Every ALSS course involves many years of intense back country planning and experience whether you choose from our adventure courses or our skills courses. There is no substitute for instructor experience when assessing problem situations that can arise in the wilderness. It doesn’t matter how long a survival school has been in business if your instructor has only a few years of “dirt time.” Good judgment, problem solving skills, and the overall assessment of your safety in the outdoors are learned over many years of back country experience; and no one can cheat their way into becoming a competent survival skills instructor.

When attending an ALSS course, participants are made aware of the potential risks involved and must accept them as part of the experience that makes our training unique. Once ALSS makes students aware of the risks, participants are allowed to implement whatever level of consideration they feel is appropriate, so long as it does not endanger or compromise the program, other participants or staff.

If you’re looking for a comfortable, catered, and “safe” outdoor experience, please look somewhere else. If you desire instead a challenging, supportive, and honest look at yourself and the outdoors, you’ve come to the right place. Adventure is based upon uncertainty and exposure to risks and their consequences. In short, ALSS provides the training, appropriate equipment and/or increased supervision to enhance your experience in an otherwise unsafe environment, but we, like everyone else, cannot guarantee a “safe environment.” Please contact me with any questions you may have regarding our courses. top

Do I have to be physically fit to attend?

Some ALSS courses demand that you be in reasonable physical condition such as the Desert Drifter or The Ultimate Abo. Regardless of this statement, overweight people and folks in their early 70’s have successfully completed adventure courses. While challenged at times, they succeeded because they refused to give up and had the encouragement and support of their classmates. Diversity within a tribe, both in levels of skill and physical fitness and development, is something indigenous peoples lived with day in and day out as grandma and the kids were part of the group as well.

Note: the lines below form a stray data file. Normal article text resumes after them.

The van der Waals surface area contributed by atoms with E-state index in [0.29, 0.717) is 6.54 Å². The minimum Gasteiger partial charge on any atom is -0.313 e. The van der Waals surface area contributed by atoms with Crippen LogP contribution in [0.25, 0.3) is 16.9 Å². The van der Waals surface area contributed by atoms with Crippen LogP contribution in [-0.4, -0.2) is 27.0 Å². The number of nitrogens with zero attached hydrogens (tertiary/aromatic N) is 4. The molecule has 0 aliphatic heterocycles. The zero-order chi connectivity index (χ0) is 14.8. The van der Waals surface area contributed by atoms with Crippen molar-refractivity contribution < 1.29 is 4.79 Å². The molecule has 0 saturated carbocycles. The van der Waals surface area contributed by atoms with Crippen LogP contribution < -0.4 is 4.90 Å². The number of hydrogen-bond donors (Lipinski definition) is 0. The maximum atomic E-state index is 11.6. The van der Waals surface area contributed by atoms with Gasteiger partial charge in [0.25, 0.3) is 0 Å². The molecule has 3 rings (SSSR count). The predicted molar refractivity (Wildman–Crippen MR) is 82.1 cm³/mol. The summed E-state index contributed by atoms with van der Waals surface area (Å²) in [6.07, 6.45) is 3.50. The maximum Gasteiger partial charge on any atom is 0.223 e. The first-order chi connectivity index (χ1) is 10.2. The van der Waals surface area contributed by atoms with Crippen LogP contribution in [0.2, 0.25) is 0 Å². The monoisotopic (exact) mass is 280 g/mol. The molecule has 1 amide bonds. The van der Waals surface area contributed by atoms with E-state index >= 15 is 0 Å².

Skills courses revolve around primitive or modern base camps and are more focused on skills than the journey itself. Most allow you to bring your own food and sleeping gear. Our adventure courses require that you be in good physical condition due to the advanced nature of the experience. Feel free to contact me if you have any questions regarding your participation. top

What type of gear do I need for my course?

The gear you’ll need for your adventure depends upon the course you choose although no ALSS class has a heavy emphasis upon modern gear. After you enroll, you will be sent a complete gear list with required items. The gear required for most courses is extremely simple, consisting of a backpack, sleeping bag or wool blanket, water bottles, knife, and extra clothing. Those without basic backpacking gear often rent supplies from a local outdoor store or borrow items from a friend. If you’re worried about not having the right equipment, remember, the ALSS experience revolves around doing more with less, not buying expensive, seldom used specialty gear. top

Why not have your course gear lists on-line?

Because our courses are taught outdoors, and weather and climate factors are fickle, our gear lists remain flexible so we can edit them for safety and effectiveness. One-size-fits-all gear lists ignore the reality of a changing wilderness and the hundreds of variables that exist. top